Police Department Creates More Risk Associated With Tracking Inventory

Published on July 01, 2021

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DENVER – Denver Police made some progress to improve accountability for the cash the department uses to pay for confidential information and evidence, but the department took steps in the wrong direction for tracking expensive electronics, according to a follow-up report out today from Denver Auditor Timothy M. O’Brien, CPA.

“When we first took a look at the Denver Police Department’s management of some grant funds, we found a lot of things going right,” Auditor O’Brien said. “But when we followed up on the recommendations we made last year, it seems the police chose to make some elements of oversight worse instead of better.”

In 2020, the audit team examined the Denver Police Department’s management of High Intensity Drug Trafficking Areas grant funds because failure to comply with federal grant requirements could result in a loss of the grant funds.

High Intensity Drug Trafficking Areas are established by the federal government to coordinate federal, state, and local law enforcement to address large-scale drug trafficking. The Denver Police Department leads the Front Range Task Force as part of the Rocky Mountain region. The task force serves Denver, Adams, Arapahoe, Jefferson, and Douglas counties.

Last year, we recommended the police improve equipment inventory procedures. Instead of tracking more inventory, police officials decided to track only the inventory worth more than $5,000. This reduced their inventory list from 393 in 2020 valued at about $274,000, to three in 2021. In addition to this change, the three items the police chose to continue tracking add up to only a combined value of $4,455.

The Office of National Drug Control Policy says Denver Police must track all assets purchased with the grant money that are worth more than $5,000 and they may track other items that are at high risk of theft or loss. According to the department’s inventory list from 2020, significant portions of the equipment purchased with these grant funds are valuable electronics susceptible to theft or loss — including computers and surveillance equipment.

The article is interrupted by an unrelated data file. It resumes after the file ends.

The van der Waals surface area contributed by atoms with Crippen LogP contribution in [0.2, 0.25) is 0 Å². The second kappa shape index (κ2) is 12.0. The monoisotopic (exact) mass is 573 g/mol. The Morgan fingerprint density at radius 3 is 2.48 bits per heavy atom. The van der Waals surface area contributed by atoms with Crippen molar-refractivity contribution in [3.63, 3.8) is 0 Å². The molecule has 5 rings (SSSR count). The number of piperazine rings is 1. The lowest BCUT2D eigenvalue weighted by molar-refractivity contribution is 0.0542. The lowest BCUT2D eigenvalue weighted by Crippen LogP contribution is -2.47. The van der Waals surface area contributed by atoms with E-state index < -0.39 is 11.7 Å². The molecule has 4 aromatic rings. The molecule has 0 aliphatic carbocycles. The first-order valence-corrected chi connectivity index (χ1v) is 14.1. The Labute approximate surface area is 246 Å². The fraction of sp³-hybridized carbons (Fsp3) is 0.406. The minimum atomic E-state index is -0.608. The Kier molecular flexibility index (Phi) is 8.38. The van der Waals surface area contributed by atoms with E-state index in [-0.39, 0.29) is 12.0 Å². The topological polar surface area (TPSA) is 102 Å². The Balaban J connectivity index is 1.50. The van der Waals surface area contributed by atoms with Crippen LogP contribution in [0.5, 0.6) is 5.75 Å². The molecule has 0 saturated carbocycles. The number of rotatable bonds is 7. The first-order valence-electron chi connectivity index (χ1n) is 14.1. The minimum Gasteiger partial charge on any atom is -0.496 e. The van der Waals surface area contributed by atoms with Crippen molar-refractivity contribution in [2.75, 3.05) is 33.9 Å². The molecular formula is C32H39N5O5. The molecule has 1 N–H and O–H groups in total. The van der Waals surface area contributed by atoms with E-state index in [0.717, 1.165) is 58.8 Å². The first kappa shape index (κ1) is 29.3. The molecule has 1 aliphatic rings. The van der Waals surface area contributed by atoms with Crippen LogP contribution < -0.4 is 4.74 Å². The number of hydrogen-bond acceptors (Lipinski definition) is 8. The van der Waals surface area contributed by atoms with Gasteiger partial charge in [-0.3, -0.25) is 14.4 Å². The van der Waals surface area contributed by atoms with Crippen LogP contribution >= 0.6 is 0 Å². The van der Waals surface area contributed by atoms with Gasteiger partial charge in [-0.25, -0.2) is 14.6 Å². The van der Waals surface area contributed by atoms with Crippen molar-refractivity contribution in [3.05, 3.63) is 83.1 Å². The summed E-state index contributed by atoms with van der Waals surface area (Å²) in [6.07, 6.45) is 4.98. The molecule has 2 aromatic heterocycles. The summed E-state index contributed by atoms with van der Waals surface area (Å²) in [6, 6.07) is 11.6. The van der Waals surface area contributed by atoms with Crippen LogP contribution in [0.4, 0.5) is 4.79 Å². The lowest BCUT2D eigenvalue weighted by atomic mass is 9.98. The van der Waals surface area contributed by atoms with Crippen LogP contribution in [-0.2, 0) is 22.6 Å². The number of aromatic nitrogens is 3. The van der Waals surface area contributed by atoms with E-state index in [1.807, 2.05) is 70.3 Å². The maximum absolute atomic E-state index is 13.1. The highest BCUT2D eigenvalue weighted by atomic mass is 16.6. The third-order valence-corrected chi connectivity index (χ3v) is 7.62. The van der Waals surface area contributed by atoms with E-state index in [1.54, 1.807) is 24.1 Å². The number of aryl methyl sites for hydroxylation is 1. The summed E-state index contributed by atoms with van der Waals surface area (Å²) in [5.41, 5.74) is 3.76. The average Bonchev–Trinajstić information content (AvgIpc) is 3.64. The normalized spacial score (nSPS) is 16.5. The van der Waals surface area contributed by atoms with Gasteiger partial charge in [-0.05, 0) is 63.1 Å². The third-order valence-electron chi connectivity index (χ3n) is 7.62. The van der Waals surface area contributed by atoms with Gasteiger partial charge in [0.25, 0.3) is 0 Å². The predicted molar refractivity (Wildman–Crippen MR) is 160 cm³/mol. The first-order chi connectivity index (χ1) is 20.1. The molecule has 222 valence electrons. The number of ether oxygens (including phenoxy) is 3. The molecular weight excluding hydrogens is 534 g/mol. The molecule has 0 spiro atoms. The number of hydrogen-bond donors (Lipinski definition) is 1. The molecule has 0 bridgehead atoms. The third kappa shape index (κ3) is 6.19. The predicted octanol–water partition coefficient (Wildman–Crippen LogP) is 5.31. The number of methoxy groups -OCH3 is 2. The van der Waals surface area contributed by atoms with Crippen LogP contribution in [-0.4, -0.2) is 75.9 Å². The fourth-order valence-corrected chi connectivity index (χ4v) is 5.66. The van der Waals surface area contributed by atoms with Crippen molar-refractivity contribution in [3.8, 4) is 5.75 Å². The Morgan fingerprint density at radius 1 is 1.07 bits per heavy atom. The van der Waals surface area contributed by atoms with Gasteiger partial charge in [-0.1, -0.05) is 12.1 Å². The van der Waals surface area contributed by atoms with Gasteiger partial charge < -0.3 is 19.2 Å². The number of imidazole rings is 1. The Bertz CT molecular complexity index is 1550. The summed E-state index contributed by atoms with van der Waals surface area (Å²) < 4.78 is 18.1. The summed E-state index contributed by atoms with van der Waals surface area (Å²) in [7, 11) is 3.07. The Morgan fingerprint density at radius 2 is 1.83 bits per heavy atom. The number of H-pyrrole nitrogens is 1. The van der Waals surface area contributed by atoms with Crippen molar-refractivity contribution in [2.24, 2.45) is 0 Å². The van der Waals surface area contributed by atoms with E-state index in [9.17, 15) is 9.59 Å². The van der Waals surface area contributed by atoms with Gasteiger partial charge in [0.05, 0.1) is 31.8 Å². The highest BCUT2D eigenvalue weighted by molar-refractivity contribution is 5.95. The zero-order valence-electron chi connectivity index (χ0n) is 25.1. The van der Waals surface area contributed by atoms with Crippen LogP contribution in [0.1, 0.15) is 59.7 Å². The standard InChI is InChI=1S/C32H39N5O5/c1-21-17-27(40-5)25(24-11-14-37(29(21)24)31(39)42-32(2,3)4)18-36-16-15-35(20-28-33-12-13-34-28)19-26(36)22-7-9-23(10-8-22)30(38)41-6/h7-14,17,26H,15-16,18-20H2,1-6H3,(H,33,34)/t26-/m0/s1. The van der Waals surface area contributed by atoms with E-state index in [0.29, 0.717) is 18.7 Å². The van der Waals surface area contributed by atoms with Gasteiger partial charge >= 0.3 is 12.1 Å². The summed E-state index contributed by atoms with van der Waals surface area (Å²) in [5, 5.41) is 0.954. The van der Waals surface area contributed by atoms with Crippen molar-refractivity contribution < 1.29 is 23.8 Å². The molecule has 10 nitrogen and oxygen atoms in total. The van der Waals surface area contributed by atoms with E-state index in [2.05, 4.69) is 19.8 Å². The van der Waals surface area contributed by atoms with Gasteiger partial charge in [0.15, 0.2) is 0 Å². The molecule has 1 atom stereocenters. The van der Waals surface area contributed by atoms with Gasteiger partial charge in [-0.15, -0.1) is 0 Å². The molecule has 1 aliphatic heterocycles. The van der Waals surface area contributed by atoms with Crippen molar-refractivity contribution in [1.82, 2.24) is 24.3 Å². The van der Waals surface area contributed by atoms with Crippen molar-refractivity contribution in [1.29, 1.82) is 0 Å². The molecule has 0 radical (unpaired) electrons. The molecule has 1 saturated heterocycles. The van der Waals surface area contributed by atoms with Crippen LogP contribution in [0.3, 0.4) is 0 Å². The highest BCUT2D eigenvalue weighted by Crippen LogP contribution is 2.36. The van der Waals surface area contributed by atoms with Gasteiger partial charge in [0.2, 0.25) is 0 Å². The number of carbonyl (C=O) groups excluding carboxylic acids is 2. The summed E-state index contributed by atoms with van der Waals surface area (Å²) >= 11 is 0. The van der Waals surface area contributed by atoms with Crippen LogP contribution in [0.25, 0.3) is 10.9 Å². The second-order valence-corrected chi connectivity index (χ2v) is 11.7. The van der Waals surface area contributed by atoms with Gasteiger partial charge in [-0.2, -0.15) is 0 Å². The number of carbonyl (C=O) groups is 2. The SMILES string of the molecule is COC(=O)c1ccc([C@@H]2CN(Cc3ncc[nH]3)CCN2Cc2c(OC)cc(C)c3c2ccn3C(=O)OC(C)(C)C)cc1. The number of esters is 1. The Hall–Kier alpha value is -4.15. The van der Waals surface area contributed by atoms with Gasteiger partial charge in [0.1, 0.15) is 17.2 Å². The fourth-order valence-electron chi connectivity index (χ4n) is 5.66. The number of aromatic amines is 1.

As of our follow-up, the police department’s inventory tracking efforts are less now than they were during our initial audit. The risks identified in the audit not only remain but are exacerbated.

“If the police aren’t tracking the equipment they are spending tens of thousands of dollars on, they are making it very easy for thieves to get away with stealing directly from the department,” Auditor O’Brien said. “Poor inventory increases the risk of theft or loss, which also can expose confidential police data.”

Our follow-up also found the department did add a reconciliation process twice each year to help improve accountability for the confidential information and evidence funds. Although this is a step in the right direction in organizations with limited personnel — because it limits the risk of fraud or loss — it is not enough to fulfill our additional recommendation calling for regular reconciliation throughout the year.

We recommended more stringent reconciliation processes, such as once a month. To fully mitigate the risk of fraud, waste, and abuse, the police department should have regular, written procedures for independent reconciliation of the cash it uses for confidential information.

The Denver Police Department also failed to either update its collective bargaining agreement or change procedures for reporting overtime. We found only 9% of paid overtime submissions over the past year were calculated down to the minute, as required in the collective bargaining agreement. Instead, officers continue to round their overtime to the quarter or half hour. This means the department may still be overpaying officers for overtime.

Denver Police did improve accountability measures for returning unused cash for confidential information and evidence. The department also improved how it complies with the grant budget reporting deadline and ensured managers request reimbursement only for appropriate expenses.

Overall, the Denver Police Department implemented only five of our recommendations. One recommendation was partially implemented and five were not implemented — and were possibly made worse by the action the department chose to take.

Read the follow-up report
Read the audit report(PDF, 4MB)

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